1. Notify PHO before sending a priority specimen by contacting our Customer Service Centre at 416-235-6556 / 1-877-604-4567.
  2. Ship priority specimens separately from routine specimens in a clearly marked package (in accordance with the Transportation of Dangerous Goods Regulations) indicating “Priority” for easier retrieval.
  3. Clearly mark as “Priority” with the appropriate indication (e.g., COVID-19, immunosuppressive therapy, steroids, dexamethasone, tocilizumab, sarilumab, etc.) on the requisition.
  4. Ship priority specimens directly to PHO’s Toronto laboratory site to the shipping and receiving dock at 661 University Ave., Toronto, Ontario. For delivery instructions please see Directions to 661 University Shipping Dock for Clinical Samples.

Priority specimens will be tested on the next available run. Failure to follow the submission instructions above may result in testing delays.

Test Methods

Strongyloides serology testing is performed using a Health Canada licensed commercial enzyme-linked immunosorbent assay (ELISA), the EUROIMMUN Anti-Strongyloides IgG ELISA. The assay uses purified Strongyloides papillosus larvae antigen extracts to detect the presence of anti-Strongyloides IgG antibodies in serum. The assay provides a semi-quantitative value based on the ratio between the extinction of the control signal and extinction of the calibrator signal.

Performance and Limitations
When tested at PHO’s laboratory, the EUROIMMUN assay showed 96% positive percent agreement and 96% negative percent agreement compared to other ELISA assays, and improved analytical sensitivity and specificity compared to PHO’s previous assay. Buonfrate et al. (2021) reported a 91% sensitivity and 88% specificity compared to a composite reference standard1.

Although not investigated with this assay, sensitivity with other Strongyloides ELISA tests has been reported as lower in acute infection (compared to chronic infection), travelers (compared to migrants), and individuals with impaired immunity2,3. Cross-reactivity may occur with other helminth infections (including Schistosoma, Echinococcus, Toxocara, and filarial nematodes). Serology may remain positive after treatment but usually with decreasing signal values or seroreversion by 6 to 12 months4. Performance has not been evaluated for Strongyloides fuelleborni human strongyloidiasis infections.


Strongyloides serology interpretation table

Signal Ratio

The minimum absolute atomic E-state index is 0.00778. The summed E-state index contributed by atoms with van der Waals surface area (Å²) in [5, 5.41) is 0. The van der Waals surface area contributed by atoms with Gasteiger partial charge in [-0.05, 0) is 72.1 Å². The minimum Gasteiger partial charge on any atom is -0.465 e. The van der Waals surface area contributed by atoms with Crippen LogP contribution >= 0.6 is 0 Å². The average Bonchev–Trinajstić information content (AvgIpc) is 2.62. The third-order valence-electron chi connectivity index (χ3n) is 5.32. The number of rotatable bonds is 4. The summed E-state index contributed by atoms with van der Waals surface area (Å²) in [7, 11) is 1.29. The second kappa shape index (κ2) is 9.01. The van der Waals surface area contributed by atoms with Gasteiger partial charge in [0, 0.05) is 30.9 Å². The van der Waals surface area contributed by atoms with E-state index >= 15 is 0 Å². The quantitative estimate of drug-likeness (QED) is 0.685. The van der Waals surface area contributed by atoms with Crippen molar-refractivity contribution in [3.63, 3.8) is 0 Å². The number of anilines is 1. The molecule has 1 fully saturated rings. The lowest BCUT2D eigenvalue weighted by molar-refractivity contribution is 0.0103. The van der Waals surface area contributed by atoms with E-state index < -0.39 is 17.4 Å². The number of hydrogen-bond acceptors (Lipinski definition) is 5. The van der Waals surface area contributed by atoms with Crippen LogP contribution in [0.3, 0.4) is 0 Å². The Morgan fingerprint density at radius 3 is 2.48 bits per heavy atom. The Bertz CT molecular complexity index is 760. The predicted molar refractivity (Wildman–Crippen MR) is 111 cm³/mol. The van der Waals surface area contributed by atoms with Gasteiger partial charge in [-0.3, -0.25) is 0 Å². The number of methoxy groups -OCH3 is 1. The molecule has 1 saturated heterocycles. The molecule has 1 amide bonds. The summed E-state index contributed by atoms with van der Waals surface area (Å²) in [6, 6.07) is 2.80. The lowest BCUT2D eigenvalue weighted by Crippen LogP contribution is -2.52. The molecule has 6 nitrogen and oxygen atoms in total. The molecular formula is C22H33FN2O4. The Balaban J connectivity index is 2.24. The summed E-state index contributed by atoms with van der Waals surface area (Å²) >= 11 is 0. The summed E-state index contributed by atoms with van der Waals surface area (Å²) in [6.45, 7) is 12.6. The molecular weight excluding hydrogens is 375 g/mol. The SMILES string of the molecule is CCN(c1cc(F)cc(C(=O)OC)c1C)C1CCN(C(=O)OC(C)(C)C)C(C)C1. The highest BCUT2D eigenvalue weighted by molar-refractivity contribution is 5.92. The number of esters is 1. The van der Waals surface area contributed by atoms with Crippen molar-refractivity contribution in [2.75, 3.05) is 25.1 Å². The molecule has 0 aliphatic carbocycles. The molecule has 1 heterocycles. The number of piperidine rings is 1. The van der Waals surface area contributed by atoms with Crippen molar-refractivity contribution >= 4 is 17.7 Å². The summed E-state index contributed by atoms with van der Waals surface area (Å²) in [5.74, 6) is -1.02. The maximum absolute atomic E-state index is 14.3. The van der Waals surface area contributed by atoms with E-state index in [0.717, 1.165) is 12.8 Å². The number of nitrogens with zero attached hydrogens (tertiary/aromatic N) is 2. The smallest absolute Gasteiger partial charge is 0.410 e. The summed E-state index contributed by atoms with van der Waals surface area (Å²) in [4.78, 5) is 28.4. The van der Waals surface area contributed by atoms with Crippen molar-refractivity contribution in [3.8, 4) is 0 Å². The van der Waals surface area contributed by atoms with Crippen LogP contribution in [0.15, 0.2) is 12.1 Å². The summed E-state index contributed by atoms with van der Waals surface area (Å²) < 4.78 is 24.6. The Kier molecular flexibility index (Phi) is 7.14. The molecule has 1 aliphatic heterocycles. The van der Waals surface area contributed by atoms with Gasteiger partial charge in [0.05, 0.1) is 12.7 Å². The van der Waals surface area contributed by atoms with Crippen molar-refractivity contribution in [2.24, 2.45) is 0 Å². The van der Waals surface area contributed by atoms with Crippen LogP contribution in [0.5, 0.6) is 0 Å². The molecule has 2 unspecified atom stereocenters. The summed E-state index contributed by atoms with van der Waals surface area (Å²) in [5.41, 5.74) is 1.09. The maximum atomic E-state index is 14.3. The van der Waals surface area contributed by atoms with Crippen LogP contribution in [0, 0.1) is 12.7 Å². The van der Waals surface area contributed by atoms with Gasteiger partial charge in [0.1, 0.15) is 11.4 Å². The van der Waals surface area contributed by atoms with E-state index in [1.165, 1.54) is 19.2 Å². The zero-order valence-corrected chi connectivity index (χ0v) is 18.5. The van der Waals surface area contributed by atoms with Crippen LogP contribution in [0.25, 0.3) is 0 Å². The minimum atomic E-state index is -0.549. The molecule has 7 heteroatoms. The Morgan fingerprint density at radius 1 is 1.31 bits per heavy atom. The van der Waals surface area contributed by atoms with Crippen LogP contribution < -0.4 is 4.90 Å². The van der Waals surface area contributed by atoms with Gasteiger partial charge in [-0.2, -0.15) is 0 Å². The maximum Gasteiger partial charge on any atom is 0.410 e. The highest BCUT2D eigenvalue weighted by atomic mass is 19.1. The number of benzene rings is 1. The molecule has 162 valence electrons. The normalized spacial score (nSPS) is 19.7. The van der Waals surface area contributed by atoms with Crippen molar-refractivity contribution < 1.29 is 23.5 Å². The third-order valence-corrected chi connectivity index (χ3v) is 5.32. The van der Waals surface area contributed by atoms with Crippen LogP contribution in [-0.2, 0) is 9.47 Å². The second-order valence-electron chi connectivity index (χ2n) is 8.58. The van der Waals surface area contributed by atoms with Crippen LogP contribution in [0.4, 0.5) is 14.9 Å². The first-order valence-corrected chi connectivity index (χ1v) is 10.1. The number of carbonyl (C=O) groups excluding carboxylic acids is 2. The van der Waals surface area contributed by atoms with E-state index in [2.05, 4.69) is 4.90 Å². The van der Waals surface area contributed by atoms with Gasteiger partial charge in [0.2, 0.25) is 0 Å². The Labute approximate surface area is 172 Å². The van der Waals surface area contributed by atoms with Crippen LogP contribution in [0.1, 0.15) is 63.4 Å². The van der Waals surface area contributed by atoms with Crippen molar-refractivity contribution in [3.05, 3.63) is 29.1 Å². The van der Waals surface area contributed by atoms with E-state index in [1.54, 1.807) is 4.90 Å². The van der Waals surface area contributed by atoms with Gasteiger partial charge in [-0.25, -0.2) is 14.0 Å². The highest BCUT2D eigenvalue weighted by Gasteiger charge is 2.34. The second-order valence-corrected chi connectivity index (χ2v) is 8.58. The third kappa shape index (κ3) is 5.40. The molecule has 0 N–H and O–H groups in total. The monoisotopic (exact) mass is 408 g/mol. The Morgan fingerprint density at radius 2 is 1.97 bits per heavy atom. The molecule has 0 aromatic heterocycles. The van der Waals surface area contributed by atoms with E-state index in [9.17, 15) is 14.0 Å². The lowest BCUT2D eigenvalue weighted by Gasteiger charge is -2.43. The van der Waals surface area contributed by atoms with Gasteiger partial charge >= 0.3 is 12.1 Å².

IgG Result




No detectable level of IgG antibody against Strongyloides spp.

≥0.8 to <1.1


Strongyloides spp. IgG antibody status inconclusive. Clinical and exposure correlation is required. Treatment and/or repeat testing may be advised depending on the patient’s risk status.






Detectable level of IgG antibody against Strongyloides spp. Cross-reactivity may occur with other helminths including filarial nematodes, hookworms, Toxocara, Schistosoma, Trichinella, Ascaris, Taenia, and Echinococcus. Clinical and exposure correlation is advised, with further testing as appropriate.


Results are reported to the physician, authorized health care provider (General O. Reg 45/22, s.18) or submitter as indicated on the requisition.


  1. Buonfrate D, Marrone R, Silva R et al. Prevalence of Strongyloidiasis in a Cohort of Migrants in Italy and Accuracy of a Novel ELISA Assay for S. stercoralis Infection, a Cross-Sectional Study. Microorganisms. 2021 Feb; 9(2): 401.
  2. Dong MD, Karsenti N, Lau R et al. Strongyloidiasis in Ontario: Performance of diagnostic tests over a 14-month period. Travel Med Infect Dis. 2016 Nov-Dec;14(6):625-629.
  3. Schaffel R, Nucci M, Carvalho E et al. The value of an immunoenzymatic test (enzyme-linked immunosorbent assay) for the diagnosis of strongyloidiasis in patients immunosuppressed by hematologic malignancies. Am J Trop Med Hyg. 2001 Oct;65(4):346-50.
  4. Buonfrate D, Salas-Coronas J, Munoz J et al. Multiple-dose versus single-dose ivermectin for Strongyloides stercoralis infection (Strong Treat 1 to 4): a multicentre, open-label, phase 3, randomised controlled superiority trial. Lancet Infect Dis. 2019 Nov;19(11):1181-1190.
Mis à jour le 1 juin 2023